Taje Perkins, left, poses for a photo with her mother Takiia Anderson on her first day at Spelman College in Atlanta. (Nerdwallet via AP)
When Takiia Anderson graduated from Boston College Law School in 1999, she was a single mom with a 2-year-old child, nearly $100,000 in student loans and a new job as a government attorney that paid $34,102 a year. She didn’t like that math.
“People are talking about 20 years to pay off a student loan, and my daughter is going to college in 16 years,” recalls Anderson, now 47 and based in Atlanta. “I didn’t want to be in a situation where I’m helping her pay for college while I’m still paying my student loan.”
Today, Anderson’s student debt is long gone. She has nearly $500,000 in retirement savings, and her daughter, Taje Perkins, finished her third year at Spelman College in Atlanta with no student loans to cover its nearly $30,000 per year in tuition and fees.
How did she do it? She set a series of targets and kept a laser-like focus on them that, even though she later became a high-earner and has ridden a surging stock market, can serve as a lesson to others today.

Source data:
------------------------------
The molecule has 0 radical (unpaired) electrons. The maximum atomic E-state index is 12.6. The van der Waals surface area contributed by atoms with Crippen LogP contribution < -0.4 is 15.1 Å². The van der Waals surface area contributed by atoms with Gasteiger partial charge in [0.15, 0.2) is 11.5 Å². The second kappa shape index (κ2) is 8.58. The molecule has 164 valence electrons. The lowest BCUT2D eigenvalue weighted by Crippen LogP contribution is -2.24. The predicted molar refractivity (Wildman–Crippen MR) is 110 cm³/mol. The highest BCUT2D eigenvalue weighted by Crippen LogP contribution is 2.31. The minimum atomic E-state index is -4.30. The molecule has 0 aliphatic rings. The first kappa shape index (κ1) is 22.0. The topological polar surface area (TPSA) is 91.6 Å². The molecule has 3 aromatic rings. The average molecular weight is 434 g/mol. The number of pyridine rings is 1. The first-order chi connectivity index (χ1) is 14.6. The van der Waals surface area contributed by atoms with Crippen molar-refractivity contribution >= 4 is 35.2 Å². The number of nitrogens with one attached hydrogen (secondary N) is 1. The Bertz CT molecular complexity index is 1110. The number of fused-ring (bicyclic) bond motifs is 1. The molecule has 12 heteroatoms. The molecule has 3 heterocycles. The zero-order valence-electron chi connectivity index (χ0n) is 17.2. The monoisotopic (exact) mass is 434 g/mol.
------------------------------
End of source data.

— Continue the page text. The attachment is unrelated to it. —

“Any time I got a raise, a bonus or a tax refund, I put it toward my debt, my daughter’s education savings and then retirement,” Anderson says.
TOUGH CHOICE: SAVE FOR RETIREMENT OR COLLEGE?
Many financial advisers would advise flipping those last two priorities: “The same way that airplane announcements tell us parents should put on their own oxygen masks before assisting their children, parents should prioritize saving for retirement and putting themselves in a good financial position before saving for their children’s education,” says Paul R. Ruedi, CEO of Ruedi Wealth Management in Plano, Texas.
Yet more parents like Anderson are prioritizing saving for college over retirement — 56 percent are doing the former vs. 54 percent the latter, according to a recent survey by Sallie Mae , one of the nation’s largest student loan lenders.
“Although college wasn’t as expensive when I went in 1989, I know what it’s like not to have to pay those bills, and that’s what I wanted for her,” says Anderson, a Howard University graduate.
TACKLING HER BIG DEBT FIRST
Anderson attacked her student loan debt first with single-minded determination.
“We didn’t have cable. No internet,” she recalls, adding that instead, they watched old or borrowed DVDs and …read more
Source:: Atlanta Black Star – News